|Volume 18 Number 2 February 2016
Striving about Words
T. Pierce Brown (deceased)
Paul gives an admonition to Timothy that has special application for us today. In 2 Timothy 2:14 he said, “Of these things put them in remembrance, charging them before the Lord that they strive not about words to no profit, but to the subverting of the hearers.” Often when we find persons striving about words, we find that the statement in Jude 1:10 applies. “But these speak evil of those things which they know not: but what they know naturally, as brute beasts, in those things they corrupt themselves.” By this we mean that very often when there is this sort of strife, those on one or both sides of the controversy speak evil of the other person, not understanding what he is saying, but assuming he means what he does not mean. It seems reasonably certain that the statement of 1 Timothy 1:7 applies to them. “Desiring to be teachers of the law; understanding neither what they say, nor whereof they affirm.” Let us try to give some illustrations that may help us to see and to correct this problem.
Suppose a person says, “The United States only has one ambassador to Germany.” Another person says, “Every American soldier in Germany can be an ambassador of good will to the Germans.” It should be easy to see that two persons could argue and fuss about that, although most of us can see that there is nothing about which to fuss, for they are using the word “ambassador” in a different sense. It is our strong conviction that many brethren have so misused 2 Corinthians 5:20. “Now then we are ambassadors for Christ, as though God did beseech you by us: we pray you in Christ’s stead, be ye reconciled to God.” It should be evident to a careful student that when Paul uses “we” he is talking about the apostles as especially appointed ambassadors, and he is not talking about Christians in general. An extended study of “presbeuomen” and a realization that when he contrasts “we” and “ye” he is not contrasting Christians with sinners, but differentiating between the apostles and other Christians might help us to see that. However, just as an American soldier may be “an” ambassador to another country, although he is not “the” ambassador, so every Christian may be an “ambassador” even if we should not use 2 Corinthians 5:20 to prove it.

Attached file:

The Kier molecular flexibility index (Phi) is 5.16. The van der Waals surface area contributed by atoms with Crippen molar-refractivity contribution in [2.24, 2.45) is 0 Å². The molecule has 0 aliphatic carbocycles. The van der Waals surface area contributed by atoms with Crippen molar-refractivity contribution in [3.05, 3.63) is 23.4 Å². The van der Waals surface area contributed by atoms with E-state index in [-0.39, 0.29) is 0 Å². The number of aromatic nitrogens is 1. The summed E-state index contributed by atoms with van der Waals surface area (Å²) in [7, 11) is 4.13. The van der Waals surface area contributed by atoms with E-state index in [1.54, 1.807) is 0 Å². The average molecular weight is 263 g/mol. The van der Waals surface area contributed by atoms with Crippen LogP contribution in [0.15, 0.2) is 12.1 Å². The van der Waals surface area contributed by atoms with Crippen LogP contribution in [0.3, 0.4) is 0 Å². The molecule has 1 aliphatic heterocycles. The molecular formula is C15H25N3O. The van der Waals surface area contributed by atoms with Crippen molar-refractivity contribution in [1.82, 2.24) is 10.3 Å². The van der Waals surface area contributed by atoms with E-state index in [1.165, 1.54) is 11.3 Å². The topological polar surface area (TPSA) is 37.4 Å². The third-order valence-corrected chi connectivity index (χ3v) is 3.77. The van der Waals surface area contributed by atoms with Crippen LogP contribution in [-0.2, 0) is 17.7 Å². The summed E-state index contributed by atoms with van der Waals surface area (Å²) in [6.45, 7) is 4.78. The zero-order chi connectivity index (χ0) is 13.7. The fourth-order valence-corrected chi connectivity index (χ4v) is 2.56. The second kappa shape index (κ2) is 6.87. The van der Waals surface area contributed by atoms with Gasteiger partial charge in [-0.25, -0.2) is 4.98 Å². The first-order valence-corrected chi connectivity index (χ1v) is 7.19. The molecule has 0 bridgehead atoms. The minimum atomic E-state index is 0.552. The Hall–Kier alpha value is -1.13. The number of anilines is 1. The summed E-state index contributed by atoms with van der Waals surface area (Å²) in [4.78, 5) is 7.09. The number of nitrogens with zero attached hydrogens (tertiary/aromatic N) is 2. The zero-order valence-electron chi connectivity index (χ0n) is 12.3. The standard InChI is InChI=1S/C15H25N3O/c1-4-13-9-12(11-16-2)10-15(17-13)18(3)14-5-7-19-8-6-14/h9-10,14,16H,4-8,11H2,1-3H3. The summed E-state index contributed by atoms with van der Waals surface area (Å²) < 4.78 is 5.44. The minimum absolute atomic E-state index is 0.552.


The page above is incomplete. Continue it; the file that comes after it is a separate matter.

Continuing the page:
One may say of a career soldier that for twenty-four hours of every day he is serving his country as a soldier. He is doing what he does in the service of his country, for he is “in the service” all the time. If this soldier kills an enemy in wartime, he is doing this in the service of his country, and may be rewarded for it with a medal. If he had killed that same person in peacetime, although he is still “in the service of his country,” his killing was not “for his country” and the expression, “in the service of” has a different meaning. Even if his act was a lawful act, such as going to a movie, or having a date with his girlfriend, he is not doing that “in service for his country.” We could properly say that he did not go to the movie “as a soldier,” but he went simply “as a person.”
If we begin to argue that since he is a career soldier everything he does, he does “as a soldier,” we may not realize that we are using the expression in two different senses, and striving about words to no profit. One time when we say “as a soldier” we mean that he is acting on behalf of his government, doing what he does for his government. The next time when we say “as a soldier” we mean that “while he was a soldier” for the action is unrelated to his responsibility “as a soldier.”
The same kind of error in word usage may be found in our talking about our being in the army of the Lord or soldiers of the cross. Everything we do is done as a soldier of the cross, for we never cease to be one. It is now our career. As Paul said in Ephesians 4:1, “I therefore, the prisoner of the Lord, beseech you that ye walk worthy of the vocation wherewith ye are called.” Yet, when a person plays golf, kisses his wife or helps an elderly person across the street, although he does that “in the service” of God, for he is never out of the service, he does not do it for God. It is not directed to God. One may call it “worship,” “for the glory of God,” “a living sacrifice” or whatever he wants to call it, but if he does not distinguish between what is directed to God as worship, sacrifice or service and what is merely done while in the service of God, he may be in danger of “striving about words of no profit” and even “subverting the hearers” in some cases.
To summarize the thought, one might say, “All we do in word or deed” is to be done in the service of God and for the glory of God (1 Corinthians 10:31), but we should always try to make clear the distinction between what God has ordained as “worship” directed to Him and something done in His service such as washing the saint’s feet or greeting one’s wife (or some other person) with a holy kiss.